Illinois continues to adhere to the employment-at-will doctrine, where a noncontracted employee serves at the employer's will and can be discharged for any reason or no reason. ( Zimmerman v. Buchheit of Sparta, Inc. (1994), 163 Ill. 2d 29, 32, 645 N.E.2d 877, 879, 206 Ill. Dec. 625; Hartlein v. Illinois Power Co. (1992), 151 Ill. 2d 142, 159, 601 N.E.2d 720, 728, 176 Ill. Dec. 22.) The Supreme Court of Illinois created a limited exception to this general rule by recognizing the tort of retaliatory discharge for employees discharged for exercising their rights under the Workers' Compensation Act (Act) (see Ill. Rev. Stat. 1991, ch. 48, par. 138.1 et seq.). ( Kelsay v. Motorola, Inc. (1978), 74 Ill. 2d 172, 181-82, 384 N.E.2d 353, 357, 23 Ill. Dec. 559.) Following Kelsay, the supreme court held "'[a] plaintiff states a valid claim for retaliatory discharge only if [he] alleges that [he] was (1) discharged; (2) in retaliation for [his] activities; and (3) that the discharge violates a clear mandate of public policy.'" Zimmerman, 164 Ill. 2d at 35, 645 N.E.2d at 880, quoting Hinthorn v. Roland's of Bloomington, Inc. (1988), 119 Ill. 2d 526, 529, 519 N.E.2d 909, 911, 116 Ill. Dec. 694.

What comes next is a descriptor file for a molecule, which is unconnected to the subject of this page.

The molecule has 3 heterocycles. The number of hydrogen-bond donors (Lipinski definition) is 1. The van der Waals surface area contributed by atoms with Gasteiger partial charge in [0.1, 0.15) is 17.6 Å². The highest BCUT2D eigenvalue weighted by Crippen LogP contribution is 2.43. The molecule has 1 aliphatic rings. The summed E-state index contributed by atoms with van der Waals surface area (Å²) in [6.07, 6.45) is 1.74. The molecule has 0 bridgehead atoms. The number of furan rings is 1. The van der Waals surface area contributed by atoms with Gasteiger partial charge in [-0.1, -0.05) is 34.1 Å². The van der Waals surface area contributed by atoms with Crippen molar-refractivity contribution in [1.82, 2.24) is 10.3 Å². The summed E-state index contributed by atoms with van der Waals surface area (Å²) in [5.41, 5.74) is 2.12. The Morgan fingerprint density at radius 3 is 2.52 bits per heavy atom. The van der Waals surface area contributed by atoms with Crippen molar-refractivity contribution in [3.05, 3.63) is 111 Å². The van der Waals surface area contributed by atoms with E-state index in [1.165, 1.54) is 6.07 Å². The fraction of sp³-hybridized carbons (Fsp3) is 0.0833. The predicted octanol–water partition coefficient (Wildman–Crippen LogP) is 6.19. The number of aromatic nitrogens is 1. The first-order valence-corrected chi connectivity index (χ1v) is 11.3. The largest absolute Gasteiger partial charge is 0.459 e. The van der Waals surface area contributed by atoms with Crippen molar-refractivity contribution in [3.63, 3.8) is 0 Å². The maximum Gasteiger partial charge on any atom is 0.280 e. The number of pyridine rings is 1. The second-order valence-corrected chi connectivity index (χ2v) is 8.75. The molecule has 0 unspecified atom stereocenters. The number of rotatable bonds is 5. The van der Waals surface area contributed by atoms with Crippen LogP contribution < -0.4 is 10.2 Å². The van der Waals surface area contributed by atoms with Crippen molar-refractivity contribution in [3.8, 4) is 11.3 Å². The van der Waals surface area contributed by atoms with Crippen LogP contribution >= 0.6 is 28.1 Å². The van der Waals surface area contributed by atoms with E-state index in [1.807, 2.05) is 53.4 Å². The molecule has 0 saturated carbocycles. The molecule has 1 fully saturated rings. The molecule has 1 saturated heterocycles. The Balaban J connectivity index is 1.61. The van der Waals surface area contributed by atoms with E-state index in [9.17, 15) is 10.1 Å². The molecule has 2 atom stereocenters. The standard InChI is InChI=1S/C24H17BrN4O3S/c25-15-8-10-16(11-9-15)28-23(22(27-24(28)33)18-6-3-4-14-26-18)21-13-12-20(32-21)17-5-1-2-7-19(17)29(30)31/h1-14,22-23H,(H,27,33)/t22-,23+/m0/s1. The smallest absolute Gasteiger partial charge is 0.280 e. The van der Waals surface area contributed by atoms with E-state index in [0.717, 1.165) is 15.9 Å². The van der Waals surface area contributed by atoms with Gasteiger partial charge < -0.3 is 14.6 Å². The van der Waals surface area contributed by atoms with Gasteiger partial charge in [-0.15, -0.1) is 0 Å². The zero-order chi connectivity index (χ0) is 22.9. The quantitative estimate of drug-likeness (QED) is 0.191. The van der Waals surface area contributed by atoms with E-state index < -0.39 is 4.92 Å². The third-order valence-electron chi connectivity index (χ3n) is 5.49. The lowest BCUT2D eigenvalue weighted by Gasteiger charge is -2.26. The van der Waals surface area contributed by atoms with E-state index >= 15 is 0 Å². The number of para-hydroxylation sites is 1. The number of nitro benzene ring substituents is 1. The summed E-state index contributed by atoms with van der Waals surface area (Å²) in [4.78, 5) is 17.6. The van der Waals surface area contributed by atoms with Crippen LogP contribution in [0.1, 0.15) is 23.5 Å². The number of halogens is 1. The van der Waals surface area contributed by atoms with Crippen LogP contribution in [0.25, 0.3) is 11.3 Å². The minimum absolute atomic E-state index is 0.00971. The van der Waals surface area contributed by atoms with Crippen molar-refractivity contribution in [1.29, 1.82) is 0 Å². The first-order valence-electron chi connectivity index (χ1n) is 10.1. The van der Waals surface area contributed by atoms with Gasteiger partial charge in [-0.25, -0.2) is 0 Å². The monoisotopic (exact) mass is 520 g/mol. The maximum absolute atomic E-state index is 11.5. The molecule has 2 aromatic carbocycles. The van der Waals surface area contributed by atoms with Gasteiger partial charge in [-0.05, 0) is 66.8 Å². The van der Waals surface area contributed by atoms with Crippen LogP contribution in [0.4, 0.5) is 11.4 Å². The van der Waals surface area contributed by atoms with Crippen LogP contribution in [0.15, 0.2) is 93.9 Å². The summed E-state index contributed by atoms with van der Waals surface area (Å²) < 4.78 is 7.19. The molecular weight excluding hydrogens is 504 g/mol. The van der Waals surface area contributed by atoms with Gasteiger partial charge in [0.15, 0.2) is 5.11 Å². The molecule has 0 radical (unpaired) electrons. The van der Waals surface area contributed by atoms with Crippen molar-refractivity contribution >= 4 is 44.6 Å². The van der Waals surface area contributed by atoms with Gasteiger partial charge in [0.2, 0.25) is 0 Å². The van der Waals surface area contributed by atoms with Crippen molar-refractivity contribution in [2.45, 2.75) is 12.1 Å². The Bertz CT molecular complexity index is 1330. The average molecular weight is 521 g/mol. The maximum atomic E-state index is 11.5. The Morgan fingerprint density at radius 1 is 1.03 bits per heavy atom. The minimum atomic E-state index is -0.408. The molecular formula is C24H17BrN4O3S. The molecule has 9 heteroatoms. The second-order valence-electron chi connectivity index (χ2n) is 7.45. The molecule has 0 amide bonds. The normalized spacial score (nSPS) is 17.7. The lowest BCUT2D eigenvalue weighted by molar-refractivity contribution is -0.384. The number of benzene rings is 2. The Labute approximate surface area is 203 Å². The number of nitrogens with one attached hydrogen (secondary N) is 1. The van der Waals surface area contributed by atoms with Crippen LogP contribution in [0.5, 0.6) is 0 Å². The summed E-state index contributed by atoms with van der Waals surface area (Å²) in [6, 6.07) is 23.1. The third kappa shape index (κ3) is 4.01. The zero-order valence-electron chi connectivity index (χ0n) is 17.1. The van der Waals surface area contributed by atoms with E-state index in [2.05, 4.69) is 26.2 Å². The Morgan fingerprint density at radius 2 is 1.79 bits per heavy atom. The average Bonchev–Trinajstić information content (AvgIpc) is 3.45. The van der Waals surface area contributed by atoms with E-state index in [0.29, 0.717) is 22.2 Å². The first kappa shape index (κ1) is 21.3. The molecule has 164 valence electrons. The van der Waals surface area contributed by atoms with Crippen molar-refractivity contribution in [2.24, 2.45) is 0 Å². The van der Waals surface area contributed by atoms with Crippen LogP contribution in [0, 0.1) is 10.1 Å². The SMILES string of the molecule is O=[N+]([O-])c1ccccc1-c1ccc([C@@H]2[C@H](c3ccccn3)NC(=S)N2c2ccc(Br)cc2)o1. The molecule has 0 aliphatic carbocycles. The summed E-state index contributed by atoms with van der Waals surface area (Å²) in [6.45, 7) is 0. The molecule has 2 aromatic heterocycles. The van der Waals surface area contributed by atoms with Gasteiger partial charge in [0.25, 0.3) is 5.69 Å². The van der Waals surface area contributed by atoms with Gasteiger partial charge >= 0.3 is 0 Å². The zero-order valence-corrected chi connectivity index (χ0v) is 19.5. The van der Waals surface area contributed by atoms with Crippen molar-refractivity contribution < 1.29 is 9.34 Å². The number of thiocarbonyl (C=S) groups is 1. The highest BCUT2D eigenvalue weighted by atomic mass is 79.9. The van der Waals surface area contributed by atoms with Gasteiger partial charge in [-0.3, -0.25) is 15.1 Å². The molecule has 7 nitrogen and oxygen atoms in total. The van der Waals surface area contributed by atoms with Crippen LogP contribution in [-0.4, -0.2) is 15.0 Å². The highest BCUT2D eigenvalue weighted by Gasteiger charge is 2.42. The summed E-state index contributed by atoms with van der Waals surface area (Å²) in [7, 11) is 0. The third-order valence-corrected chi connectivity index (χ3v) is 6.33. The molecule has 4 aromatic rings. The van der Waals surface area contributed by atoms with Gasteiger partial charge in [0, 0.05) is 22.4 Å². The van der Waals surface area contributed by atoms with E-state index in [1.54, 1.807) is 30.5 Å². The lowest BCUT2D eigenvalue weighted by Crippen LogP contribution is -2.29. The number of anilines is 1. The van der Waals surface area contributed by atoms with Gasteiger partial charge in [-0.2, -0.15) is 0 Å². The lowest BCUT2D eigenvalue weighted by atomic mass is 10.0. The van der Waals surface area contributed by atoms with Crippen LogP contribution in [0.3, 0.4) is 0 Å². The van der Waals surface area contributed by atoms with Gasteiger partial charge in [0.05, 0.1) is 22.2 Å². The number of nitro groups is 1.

Plaintiff first argues he sufficiently pleaded he was discharged in retaliation for investigating and reporting asbestos hazards. In order to satisfy this requirement, plaintiff must necessarily allege Kraft had notice of his activities before terminating him. The trial court held plaintiff did not satisfy this requirement because he did ...